Which brings us to our next point…
3. Remote teams are engaged - sometimes, even more than their office counterparts
It may be hard to believe that remote workers can be just as engaged, or even more so than their office-bound counterparts.
However, research shows that employees who have the opportunity to work remotely are not only engaged and connected but sometimes even more productive!
Gallup studies have shown that approximately 35% of those who work remotely at least 20% of the time are more engaged. Meanwhile, 60% of an employee’s time spent working offsite results in higher engagement rates, and 58% of employees feel more motivated when working remotely versus in-office.
Those who have the opportunity to work remotely at least a few times each month are also 24% more likely to feel happy and productive in their roles versus those who have no opportunity to work remotely or from home.
Remote work may also promote the opportunity to do what employees do best. For example, Gallup reports that employees who work remotely are 31% more likely to strongly agree they have the chance to do what they do best, every day!
4. Remote workers are productive (seriously!)
Remember we mentioned remote work and productivity? Well, it turns out that remote employees are not only engaged but also productive! In a 2018 study of Canadian remote workers, Indeed found that 90% felt they were more productive when working remotely.
In that same study, 65% of Candian employers agreed that their employees were more productive when able to work remotely!
"Surveys have indicated that companies that allow some form of remote work experience 25% less turnover."
Other studies of Canadian remote employees support these stats for productivity. As of 2017, for instance, approximately 47% of Canadians work remotely, with 54% reporting they work remotely to improve productivity.
From a global perspective, organizations can expect similar results and benefits regarding remote productivity. Udemy performed a study in which they found that 40% of employees report more flexible or remote work options would help with work-related distractions, while 52% find remote work allows for more productivity.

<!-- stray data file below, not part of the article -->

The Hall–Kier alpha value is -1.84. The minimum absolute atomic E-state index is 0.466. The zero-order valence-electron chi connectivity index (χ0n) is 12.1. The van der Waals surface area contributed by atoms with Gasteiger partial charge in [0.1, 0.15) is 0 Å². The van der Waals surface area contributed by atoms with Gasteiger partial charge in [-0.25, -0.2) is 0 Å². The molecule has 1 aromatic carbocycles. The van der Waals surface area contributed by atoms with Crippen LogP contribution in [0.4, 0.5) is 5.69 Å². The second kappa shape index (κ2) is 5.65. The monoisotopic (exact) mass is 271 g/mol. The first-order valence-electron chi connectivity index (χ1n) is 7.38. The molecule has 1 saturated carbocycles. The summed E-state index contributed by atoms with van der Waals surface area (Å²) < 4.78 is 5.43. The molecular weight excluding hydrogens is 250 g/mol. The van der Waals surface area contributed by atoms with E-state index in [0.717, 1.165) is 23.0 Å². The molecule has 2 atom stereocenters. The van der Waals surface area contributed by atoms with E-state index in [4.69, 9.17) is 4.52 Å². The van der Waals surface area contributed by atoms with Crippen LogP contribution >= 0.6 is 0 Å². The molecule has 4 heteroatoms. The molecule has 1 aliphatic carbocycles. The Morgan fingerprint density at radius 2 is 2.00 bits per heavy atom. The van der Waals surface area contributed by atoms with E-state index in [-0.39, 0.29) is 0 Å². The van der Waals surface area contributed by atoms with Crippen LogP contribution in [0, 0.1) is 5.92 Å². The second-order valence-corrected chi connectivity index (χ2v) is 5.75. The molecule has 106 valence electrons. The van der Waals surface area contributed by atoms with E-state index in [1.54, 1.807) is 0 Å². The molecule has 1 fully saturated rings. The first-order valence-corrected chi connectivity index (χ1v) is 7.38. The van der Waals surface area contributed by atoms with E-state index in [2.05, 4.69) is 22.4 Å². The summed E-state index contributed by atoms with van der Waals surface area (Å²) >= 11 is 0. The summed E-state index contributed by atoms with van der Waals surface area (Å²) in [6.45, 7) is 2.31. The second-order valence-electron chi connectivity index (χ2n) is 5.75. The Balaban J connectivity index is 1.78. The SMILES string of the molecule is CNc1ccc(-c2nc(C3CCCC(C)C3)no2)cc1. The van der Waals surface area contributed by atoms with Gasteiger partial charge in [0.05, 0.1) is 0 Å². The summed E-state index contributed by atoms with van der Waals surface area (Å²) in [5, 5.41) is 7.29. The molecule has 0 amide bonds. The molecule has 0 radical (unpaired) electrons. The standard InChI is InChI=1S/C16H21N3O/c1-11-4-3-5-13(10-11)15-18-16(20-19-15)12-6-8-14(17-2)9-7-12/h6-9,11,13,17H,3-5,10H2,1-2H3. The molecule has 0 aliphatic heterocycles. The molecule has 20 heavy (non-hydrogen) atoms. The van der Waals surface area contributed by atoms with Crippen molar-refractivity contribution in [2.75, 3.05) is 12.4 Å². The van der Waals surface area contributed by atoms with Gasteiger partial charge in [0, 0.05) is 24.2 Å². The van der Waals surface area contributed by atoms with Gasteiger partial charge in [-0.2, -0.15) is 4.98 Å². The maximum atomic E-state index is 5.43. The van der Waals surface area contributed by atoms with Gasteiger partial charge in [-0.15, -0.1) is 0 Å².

Further, though work/life balance remains a critical factor in employees’ desires for remote work options, the number one reason is productivity and focus, according to recent studies of global remote workers!
5. Remote work is the way of the future
At the outset of this article, we mentioned that remote work is steadily on the rise, evolving from a trend to a mainstream practice for a range of companies across a myriad of industries.
Many organizations are moving towards remote working styles to provide their employees with the freedom and agility they need to accomplish their tasks outside of common work environments.
Randstad predicts that, by 2025, approximately 32% of company work models will include remote work. Looking even further into the future of the workplace, other studies like those from Upwork predict that, by 2028, 73% of all working teams will be working remotely!
Remote work can be advantageous to many organizations and their teams, but we may be inclined to think of remote work as a practice relegated to startups or mid-size businesses. On the contrary, remote work can be employed by enterprise companies, as well! Global Workplace Analytics has found that employees working for Fortune 1000 companies around the globe are working away from their typical office environments 50-60% of the time.
That’s a significant amount of time spent working remotely!
It’s not just millennials that seek out more remote or flexible work options. Remote workers also include those considered to be ‘Baby Boomers,’ meaning employees over the age of fifty. Both younger and older generations of the workforce are demanding more remote opportunities from their organizations, and those same organizations are employing millennial teams to recruit and plan how their working environments will function with this working style in mind.